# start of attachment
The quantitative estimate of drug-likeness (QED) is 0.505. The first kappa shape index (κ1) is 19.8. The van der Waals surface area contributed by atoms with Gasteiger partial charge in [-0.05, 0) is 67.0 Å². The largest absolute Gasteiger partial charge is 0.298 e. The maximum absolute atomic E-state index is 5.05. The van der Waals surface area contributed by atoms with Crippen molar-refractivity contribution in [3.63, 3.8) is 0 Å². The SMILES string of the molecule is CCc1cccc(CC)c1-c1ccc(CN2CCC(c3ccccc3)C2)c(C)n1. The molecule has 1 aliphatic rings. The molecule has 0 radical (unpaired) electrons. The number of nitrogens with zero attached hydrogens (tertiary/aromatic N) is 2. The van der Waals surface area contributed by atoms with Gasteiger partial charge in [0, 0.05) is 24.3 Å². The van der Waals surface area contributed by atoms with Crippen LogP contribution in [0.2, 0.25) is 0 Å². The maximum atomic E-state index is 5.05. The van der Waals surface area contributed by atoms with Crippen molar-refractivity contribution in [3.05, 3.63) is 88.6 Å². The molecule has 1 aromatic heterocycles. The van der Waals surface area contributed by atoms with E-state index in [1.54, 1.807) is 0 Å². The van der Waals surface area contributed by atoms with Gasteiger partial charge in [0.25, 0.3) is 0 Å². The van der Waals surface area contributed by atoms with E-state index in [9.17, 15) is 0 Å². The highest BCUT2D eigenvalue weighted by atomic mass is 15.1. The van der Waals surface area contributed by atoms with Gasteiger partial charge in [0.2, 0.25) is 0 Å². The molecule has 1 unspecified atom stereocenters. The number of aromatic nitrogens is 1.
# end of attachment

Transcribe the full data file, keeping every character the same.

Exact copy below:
The quantitative estimate of drug-likeness (QED) is 0.505. The first kappa shape index (κ1) is 19.8. The van der Waals surface area contributed by atoms with Gasteiger partial charge in [-0.05, 0) is 67.0 Å². The largest absolute Gasteiger partial charge is 0.298 e. The maximum absolute atomic E-state index is 5.05. The van der Waals surface area contributed by atoms with Crippen molar-refractivity contribution in [3.63, 3.8) is 0 Å². The SMILES string of the molecule is CCc1cccc(CC)c1-c1ccc(CN2CCC(c3ccccc3)C2)c(C)n1. The molecule has 1 aliphatic rings. The molecule has 0 radical (unpaired) electrons. The number of nitrogens with zero attached hydrogens (tertiary/aromatic N) is 2. The van der Waals surface area contributed by atoms with Gasteiger partial charge in [0, 0.05) is 24.3 Å². The van der Waals surface area contributed by atoms with Crippen LogP contribution in [0.2, 0.25) is 0 Å². The maximum atomic E-state index is 5.05. The van der Waals surface area contributed by atoms with Crippen molar-refractivity contribution in [3.05, 3.63) is 88.6 Å². The molecule has 1 aromatic heterocycles. The van der Waals surface area contributed by atoms with E-state index in [1.54, 1.807) is 0 Å². The van der Waals surface area contributed by atoms with Gasteiger partial charge in [0.25, 0.3) is 0 Å². The van der Waals surface area contributed by atoms with E-state index in [9.17, 15) is 0 Å². The highest BCUT2D eigenvalue weighted by atomic mass is 15.1. The van der Waals surface area contributed by atoms with Gasteiger partial charge in [0.2, 0.25) is 0 Å². The molecule has 1 unspecified atom stereocenters. The number of aromatic nitrogens is 1.